Image-to-text technologies, specifically optical character recognition (OCR), are transforming how businesses work with visual content and print materials.

OCR enables the conversion of images (containing words) into searchable digital text, unlocking new levels of automation, integration, and insight.

As OCR continues to improve in accuracy and expand in capabilities, it empowers organizations across industries to enhance productivity, automate repetitive tasks, and gain a “second screen” on their visual data.

OCR is streamlining workflows, reducing costs, and transforming how companies leverage and analyze visual information. Read on as we tell you more about OCR and how this image-to-text technology increases productivity in various industries.

What Is Optical Character Recognition (OCR)?

OCR refers to the process of converting images of text into machine-encoded text. It works by analyzing visual features of text present in images using machine learning algorithms and converting them into text files that one can search, index, and edit using applications.

Specifically, here is the process by which OCR works:

  • OCR software first detects the presence of text regions in the input image. It identifies text blocks, lines, and words.
  • Once the software identifies text regions, it isolates individual characters. It analyzes visual features like stroke width, aspect ratio, and intersections to identify characters.
  • After that, it maps the identified characters to its built-in dictionary. The system uses features to determine the probable match.
  • Since the text is scanned and not explicitly typed, the OCR system has to handle ambiguities like distinguishing between similar characters (e.g., c and e) or noisy input. It uses statistical and language models to determine the most likely sequence of characters.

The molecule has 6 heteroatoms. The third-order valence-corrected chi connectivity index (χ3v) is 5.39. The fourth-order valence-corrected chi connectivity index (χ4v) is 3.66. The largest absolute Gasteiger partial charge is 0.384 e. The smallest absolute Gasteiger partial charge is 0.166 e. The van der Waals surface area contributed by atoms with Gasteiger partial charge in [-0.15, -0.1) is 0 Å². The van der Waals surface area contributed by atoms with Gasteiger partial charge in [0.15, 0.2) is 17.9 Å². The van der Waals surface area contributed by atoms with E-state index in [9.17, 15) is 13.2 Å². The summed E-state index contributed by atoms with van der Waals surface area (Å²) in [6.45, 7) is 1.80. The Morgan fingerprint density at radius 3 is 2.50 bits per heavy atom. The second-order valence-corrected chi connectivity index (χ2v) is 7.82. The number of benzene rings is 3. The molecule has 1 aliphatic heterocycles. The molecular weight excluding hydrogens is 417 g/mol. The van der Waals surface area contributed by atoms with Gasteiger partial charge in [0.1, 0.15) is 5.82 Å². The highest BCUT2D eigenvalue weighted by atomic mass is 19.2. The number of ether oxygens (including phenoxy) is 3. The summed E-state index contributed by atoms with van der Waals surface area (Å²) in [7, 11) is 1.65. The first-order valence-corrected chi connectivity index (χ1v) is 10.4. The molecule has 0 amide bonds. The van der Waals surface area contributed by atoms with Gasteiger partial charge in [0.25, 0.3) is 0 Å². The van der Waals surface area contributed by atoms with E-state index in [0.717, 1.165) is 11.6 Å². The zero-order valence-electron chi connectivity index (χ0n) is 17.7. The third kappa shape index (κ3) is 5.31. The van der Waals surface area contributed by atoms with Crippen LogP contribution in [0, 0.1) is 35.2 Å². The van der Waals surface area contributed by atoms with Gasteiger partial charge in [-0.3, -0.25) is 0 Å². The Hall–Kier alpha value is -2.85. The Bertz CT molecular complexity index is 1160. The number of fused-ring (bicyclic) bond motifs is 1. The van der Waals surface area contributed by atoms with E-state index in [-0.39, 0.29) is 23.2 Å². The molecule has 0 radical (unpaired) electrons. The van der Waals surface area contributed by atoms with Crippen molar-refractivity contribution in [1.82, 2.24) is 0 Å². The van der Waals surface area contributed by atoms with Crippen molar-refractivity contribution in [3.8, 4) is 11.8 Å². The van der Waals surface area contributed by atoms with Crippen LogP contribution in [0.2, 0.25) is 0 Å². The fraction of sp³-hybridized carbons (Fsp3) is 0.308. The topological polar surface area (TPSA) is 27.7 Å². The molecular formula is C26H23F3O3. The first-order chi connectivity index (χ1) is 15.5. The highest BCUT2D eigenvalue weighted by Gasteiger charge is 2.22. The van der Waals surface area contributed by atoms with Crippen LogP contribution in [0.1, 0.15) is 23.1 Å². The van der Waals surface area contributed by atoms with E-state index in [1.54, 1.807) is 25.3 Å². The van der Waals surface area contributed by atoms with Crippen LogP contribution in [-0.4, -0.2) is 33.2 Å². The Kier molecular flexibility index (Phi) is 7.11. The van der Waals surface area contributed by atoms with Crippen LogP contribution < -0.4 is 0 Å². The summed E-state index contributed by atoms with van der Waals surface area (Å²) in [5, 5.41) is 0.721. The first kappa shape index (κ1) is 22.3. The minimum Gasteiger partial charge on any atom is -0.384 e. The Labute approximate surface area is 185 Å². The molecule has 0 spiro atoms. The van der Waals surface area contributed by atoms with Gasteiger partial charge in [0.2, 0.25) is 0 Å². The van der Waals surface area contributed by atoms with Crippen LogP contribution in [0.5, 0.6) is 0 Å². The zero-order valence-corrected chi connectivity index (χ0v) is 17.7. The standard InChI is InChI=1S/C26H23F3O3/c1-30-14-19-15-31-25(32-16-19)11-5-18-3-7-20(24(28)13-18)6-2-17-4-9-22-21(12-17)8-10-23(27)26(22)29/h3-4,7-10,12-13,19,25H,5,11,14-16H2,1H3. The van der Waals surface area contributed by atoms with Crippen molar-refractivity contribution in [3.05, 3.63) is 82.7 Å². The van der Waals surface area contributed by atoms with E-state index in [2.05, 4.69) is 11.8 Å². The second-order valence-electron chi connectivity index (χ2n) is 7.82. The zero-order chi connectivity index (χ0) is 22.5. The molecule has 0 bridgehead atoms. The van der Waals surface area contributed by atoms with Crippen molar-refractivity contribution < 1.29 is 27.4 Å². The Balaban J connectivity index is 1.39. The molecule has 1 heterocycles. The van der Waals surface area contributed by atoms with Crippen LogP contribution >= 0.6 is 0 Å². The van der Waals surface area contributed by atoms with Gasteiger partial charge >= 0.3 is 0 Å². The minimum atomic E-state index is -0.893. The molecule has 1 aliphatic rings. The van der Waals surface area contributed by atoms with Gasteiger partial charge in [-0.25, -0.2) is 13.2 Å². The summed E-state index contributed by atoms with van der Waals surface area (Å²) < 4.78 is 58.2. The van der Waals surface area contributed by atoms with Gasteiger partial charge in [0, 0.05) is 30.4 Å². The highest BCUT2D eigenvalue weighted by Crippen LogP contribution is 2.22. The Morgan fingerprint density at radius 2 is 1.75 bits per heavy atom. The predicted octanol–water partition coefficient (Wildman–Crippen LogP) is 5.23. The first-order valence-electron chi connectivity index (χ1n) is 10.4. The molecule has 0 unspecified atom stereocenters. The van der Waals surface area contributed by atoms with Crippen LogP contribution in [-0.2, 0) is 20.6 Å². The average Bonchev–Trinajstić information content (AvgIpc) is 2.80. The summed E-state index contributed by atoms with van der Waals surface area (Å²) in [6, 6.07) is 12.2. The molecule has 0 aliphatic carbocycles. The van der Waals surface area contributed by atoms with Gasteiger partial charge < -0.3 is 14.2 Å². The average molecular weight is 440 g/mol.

• The final output is a digital text document that users can search, index, edit, and format as required. Some OCR systems can also provide location information of each character to enable text re-extraction or correction.

OCR is useful, not just for businesses but individuals. You may have encountered OCR technology in the following scenarios:

  • Converting scanned documents (receipts, letters, and books) into editable text
  • Digitizing text from images on social media or the web for analysis
  • Converting photos of text into text for searchability or translation
  • Extracting data from forms or tables in PDFs or images

Types of OCR technologies

There are many different types of OCR technologies. They include the following:

  • Desktop Software: Installed on individual PCs, used to convert small to moderate volumes of scanned documents (Adobe Acrobat and Nuance Power PDF)
  • Web Services: Offered as an API service over the internet to convert images into text (Google OCR, Microsoft OCR, AWS Textract)
  • Large-Scale Systems: Used by companies to digitize large volumes of documents using advanced features like zoning, segmentation, and document classification (Systems used by Google, Microsoft, and libraries)